UBC Theses and Dissertations

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UBC Theses and Dissertations

Brokered borders : relational infrastructures of water access in segregated Ahmedabad, India Mawani, Vrushti


This dissertation examines the role of religious difference in shaping planning for water access in urban India. Uneven water access is widely linked with discriminatory urban planning practices. However, these broad associations preclude the role of other actors (builders, politicians, NGO workers, community leaders, etc.) in mediating technical plans and influencing water access. Equally, simplistic assumptions of religious discrimination obscure the nuanced understanding required for re-imagining planning approaches to improve water access. This challenge is amplified in divided cities, where uneven water access materially reproduces and emphasizes exclusion. I investigate how the interests and experiences of diverse actors across scales (re)produce uneven water access in segregated Muslim areas of Ahmedabad. Employing an ethnographic approach, I: (a) illustrate how religious difference mediates access to water in Ahmedabad’s Muslim areas; (b) locate the role of planning in how religious difference acquires infrastructural form; (c) make visible the everyday water struggles of Ahmedabad’s Muslim residents; and, (d) illuminate what makes it possible for certain actors to broker water access water in these contested sites. I shed light on the relational infrastructures of water access, i.e., the multi-scalar social, political, economic, technical, and emotional networks that influence water access. Uneven water access in Ahmedabad’s Muslim areas is bound up with practices of planning, but in ways not reducible to discriminatory ideas, intentions, or actions of planners. Instead, actors influencing planning and water governance from multiple institutional and spatial scales enlist discourses of ‘difference’ and ‘(il)legality’ to suit their own political and economic interests. These actors are located across state/non-state, formal/informal, legal/illegal, and most importantly, Hindu/Muslim boundaries. Equally, uneven water access is experienced as everyday emotional and embodied struggles which often subvert the implementation of technical plans meant to improve water access. This dissertation invites planners to attend more carefully to how multi-scalar interests and experiences interact with planning to shape community-level water access in segregated cities.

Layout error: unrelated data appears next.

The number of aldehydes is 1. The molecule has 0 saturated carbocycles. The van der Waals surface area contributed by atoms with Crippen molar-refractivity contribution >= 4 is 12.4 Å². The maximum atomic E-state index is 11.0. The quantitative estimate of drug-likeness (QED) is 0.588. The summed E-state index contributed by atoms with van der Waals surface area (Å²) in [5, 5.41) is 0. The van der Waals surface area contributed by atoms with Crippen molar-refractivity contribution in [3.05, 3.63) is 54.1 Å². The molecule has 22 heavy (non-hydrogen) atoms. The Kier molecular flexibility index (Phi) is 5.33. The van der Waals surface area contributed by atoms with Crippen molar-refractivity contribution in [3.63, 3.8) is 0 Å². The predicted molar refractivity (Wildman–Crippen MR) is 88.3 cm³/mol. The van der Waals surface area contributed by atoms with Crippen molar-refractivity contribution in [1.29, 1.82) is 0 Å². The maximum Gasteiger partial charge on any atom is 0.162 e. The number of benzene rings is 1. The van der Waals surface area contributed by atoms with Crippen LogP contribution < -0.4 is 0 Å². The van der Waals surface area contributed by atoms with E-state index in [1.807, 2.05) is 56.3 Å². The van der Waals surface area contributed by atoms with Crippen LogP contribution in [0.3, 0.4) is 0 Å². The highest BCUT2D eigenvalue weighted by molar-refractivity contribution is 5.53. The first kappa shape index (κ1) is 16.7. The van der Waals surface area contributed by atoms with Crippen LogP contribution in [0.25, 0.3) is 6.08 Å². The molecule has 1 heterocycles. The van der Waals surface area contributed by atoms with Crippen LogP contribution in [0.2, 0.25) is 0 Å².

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Attribution-NonCommercial-NoDerivatives 4.0 International